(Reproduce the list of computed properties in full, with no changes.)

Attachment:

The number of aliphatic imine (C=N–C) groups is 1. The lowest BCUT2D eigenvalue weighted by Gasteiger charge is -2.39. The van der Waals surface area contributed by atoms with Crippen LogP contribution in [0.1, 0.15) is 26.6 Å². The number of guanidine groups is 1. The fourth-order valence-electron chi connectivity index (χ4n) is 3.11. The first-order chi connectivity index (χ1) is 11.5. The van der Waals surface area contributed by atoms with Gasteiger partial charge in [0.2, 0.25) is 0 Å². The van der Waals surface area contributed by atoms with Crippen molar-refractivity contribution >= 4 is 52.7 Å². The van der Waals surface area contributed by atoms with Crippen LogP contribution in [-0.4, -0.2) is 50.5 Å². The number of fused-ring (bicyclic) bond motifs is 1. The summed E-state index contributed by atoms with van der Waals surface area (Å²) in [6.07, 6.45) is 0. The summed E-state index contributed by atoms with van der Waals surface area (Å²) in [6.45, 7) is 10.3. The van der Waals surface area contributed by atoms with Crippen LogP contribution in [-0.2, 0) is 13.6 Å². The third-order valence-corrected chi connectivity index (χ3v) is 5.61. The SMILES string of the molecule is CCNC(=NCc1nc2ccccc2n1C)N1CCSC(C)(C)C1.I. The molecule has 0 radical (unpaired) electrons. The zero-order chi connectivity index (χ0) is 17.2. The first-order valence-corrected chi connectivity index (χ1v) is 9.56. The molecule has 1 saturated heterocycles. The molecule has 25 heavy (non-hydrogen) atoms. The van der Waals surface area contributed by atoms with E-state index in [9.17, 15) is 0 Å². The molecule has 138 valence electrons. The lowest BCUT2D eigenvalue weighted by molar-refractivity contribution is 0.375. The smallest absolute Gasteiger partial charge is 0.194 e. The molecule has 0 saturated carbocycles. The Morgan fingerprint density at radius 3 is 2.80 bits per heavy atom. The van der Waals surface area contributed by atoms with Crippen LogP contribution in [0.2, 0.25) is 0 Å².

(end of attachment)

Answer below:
The number of aliphatic imine (C=N–C) groups is 1. The lowest BCUT2D eigenvalue weighted by Gasteiger charge is -2.39. The van der Waals surface area contributed by atoms with Crippen LogP contribution in [0.1, 0.15) is 26.6 Å². The number of guanidine groups is 1. The fourth-order valence-electron chi connectivity index (χ4n) is 3.11. The first-order chi connectivity index (χ1) is 11.5. The van der Waals surface area contributed by atoms with Gasteiger partial charge in [0.2, 0.25) is 0 Å². The van der Waals surface area contributed by atoms with Crippen molar-refractivity contribution >= 4 is 52.7 Å². The van der Waals surface area contributed by atoms with Crippen LogP contribution in [-0.4, -0.2) is 50.5 Å². The number of fused-ring (bicyclic) bond motifs is 1. The summed E-state index contributed by atoms with van der Waals surface area (Å²) in [6.07, 6.45) is 0. The summed E-state index contributed by atoms with van der Waals surface area (Å²) in [6.45, 7) is 10.3. The van der Waals surface area contributed by atoms with Crippen LogP contribution in [-0.2, 0) is 13.6 Å². The third-order valence-corrected chi connectivity index (χ3v) is 5.61. The SMILES string of the molecule is CCNC(=NCc1nc2ccccc2n1C)N1CCSC(C)(C)C1.I. The molecule has 0 radical (unpaired) electrons. The zero-order chi connectivity index (χ0) is 17.2. The first-order valence-corrected chi connectivity index (χ1v) is 9.56. The molecule has 1 saturated heterocycles. The molecule has 25 heavy (non-hydrogen) atoms. The van der Waals surface area contributed by atoms with E-state index in [9.17, 15) is 0 Å². The molecule has 138 valence electrons. The lowest BCUT2D eigenvalue weighted by molar-refractivity contribution is 0.375. The smallest absolute Gasteiger partial charge is 0.194 e. The molecule has 0 saturated carbocycles. The Morgan fingerprint density at radius 3 is 2.80 bits per heavy atom. The van der Waals surface area contributed by atoms with Crippen LogP contribution in [0.2, 0.25) is 0 Å².